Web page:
It is no secret that all levels of government are facing unprecedented budget deficits. While state and municipal revenues are dropping, infrastructure needs are growing and the question of sustainability is taking center stage. Can we afford to keep those infrastructure assets and all four million miles of paved roads in the U.S.? I work with asphalt every day, and I can tell you from my long experience that there are some good answers.
In 2006, the 50th anniversary of the Interstate Highway System highlighted the contrast between the condition of the roads in recent years and their condition when the system was inaugurated. Built in the 1960s, the system was an undertaking that successfully constructed the highway backbone of the U.S. Among other factors, it propelled this country to its position as a world leader.
With 42,795 miles of primary highway network, the system was “capable of taking us to every corner of the United States” on highways that “are the safest in the country by a factor of two,” according to Dan McNichol’s “The Roads That Built America” (2003).
The robust economy of the 1990s and the early 2000s provided no incentive for efficiency and cost savings in the maintenance of our road network. Without any economic pressure, highway agencies felt comfortable with their customary ways and lacked motivation to think outside the box and demand more for less. In short, the good times brought with them a less-than-disciplined and less-than-efficient approach to asset management when it came to our roads.
That mind-set is changing. Financial hurdles have underscored the importance of treating roads as assets to be efficiently managed.
Fifty-plus years after the system’s creation, we are confronted with a road maintenance problem as big as the system itself. The status quo is not sustainable, and state departments of transportation need cost-effective solutions or face going back to the transportation Stone Age and possible extinction.
There are answers. In Michigan, at least 38 counties have converted some asphalt roads to gravel. Counties in Alabama and Pennsylvania have begun downgrading asphalt roads to cheaper chip-seal roads. Some counties in Ohio are simply letting roads erode to gravel.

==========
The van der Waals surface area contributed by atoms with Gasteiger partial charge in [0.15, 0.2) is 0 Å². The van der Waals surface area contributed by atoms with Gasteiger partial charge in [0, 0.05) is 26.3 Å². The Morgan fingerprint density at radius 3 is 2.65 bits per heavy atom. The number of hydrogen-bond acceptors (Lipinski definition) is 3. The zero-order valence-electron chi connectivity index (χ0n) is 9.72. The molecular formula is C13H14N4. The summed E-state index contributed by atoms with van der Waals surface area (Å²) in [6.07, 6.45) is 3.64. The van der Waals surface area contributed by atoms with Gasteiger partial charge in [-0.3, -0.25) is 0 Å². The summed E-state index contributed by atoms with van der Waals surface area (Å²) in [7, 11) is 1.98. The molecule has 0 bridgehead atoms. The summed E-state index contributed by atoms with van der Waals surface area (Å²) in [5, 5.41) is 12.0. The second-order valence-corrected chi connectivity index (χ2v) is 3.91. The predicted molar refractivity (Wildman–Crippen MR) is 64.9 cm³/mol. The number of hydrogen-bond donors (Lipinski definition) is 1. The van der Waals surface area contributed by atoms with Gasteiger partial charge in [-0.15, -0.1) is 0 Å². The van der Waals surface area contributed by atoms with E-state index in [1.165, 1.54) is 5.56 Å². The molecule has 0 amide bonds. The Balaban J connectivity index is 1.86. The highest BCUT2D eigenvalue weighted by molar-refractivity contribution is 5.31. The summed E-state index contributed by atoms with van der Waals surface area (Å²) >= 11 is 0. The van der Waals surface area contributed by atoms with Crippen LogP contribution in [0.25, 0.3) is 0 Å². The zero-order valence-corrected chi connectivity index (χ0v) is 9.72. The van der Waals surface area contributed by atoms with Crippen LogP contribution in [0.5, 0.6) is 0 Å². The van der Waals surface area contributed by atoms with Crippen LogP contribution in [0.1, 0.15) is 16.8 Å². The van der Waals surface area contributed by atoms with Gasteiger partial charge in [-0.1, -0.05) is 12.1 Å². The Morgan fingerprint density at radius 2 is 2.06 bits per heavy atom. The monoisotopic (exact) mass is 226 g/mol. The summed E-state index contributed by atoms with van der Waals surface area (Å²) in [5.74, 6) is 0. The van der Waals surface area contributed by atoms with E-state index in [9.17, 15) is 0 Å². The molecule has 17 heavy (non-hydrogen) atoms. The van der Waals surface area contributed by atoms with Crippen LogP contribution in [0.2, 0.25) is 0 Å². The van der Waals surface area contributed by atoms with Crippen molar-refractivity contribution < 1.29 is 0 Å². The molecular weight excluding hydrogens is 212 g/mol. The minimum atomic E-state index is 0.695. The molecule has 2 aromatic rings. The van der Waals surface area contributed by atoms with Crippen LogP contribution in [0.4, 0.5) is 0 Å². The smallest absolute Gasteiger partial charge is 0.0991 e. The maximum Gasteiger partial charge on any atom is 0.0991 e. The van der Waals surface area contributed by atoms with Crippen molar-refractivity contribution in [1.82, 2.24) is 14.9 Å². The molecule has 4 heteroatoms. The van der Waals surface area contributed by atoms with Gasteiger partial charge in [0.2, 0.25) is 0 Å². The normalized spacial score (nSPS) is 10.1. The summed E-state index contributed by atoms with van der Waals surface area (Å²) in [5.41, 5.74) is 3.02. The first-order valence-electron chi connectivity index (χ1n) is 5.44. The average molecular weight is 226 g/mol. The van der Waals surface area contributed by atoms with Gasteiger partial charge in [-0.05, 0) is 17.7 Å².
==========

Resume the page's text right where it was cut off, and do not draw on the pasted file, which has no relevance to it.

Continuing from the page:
New Pavement Rehab Paradigm
Recycling asphalt may be a better option for some roads.
Nevada’s Dept. of Transportation has saved $700 million so far in pavement recycling projects. Studies have shown for many years that pavement recycling is cost-effective, saving up to 50% of rehab cost.
Florida’s Dept. of Transportation compared hot-in-place pavement recycling to conventional milling and resurfacing on its state Road 471. The comparison looked at the cost of resurfacing versus recycling and assumed 18 years of service life for milling and resurfacing and 14 years of life for recycling. The annualized cost of resurfacing was 61¢ per sq yd per year in 2002 dollars, while the annualized cost of recycling was 40¢ per sq yd per year in 2002 dollars, or a 35% savings. If FDOT spends $300 million on pavement resurfacing annually, the savings can reach $100 million a year. And that’s not counting economies of scale.
If pavement recycling becomes mainstream, more contractors will enter the field and the price will fall, perhaps saving, for instance, Floridians another $150 million a year. Once barriers are lifted and technical challenges met, the rewards will be great.
An example of what this can mean is provided by the recent $10-million, hot-in-place asphalt recycling project involving 14 miles of State Road 700 near Canal Point, Fla. My company had a key subcontract on that project and the benefits of asphalt recycling included $700,000 in savings, eliminating 24,000 tons of asphalt millings and the need to mine 24,000 tons of new materials. Florida also saved the cost of 300,000 gallons of asphalt cement, which would have had to be trucked to and from the work zone. And all this was accomplished while meeting mix-gradation and surface requirements.
Highway agencies, developers and homeowner associations would be wise to add recycling to their pavement-rehab tool kit.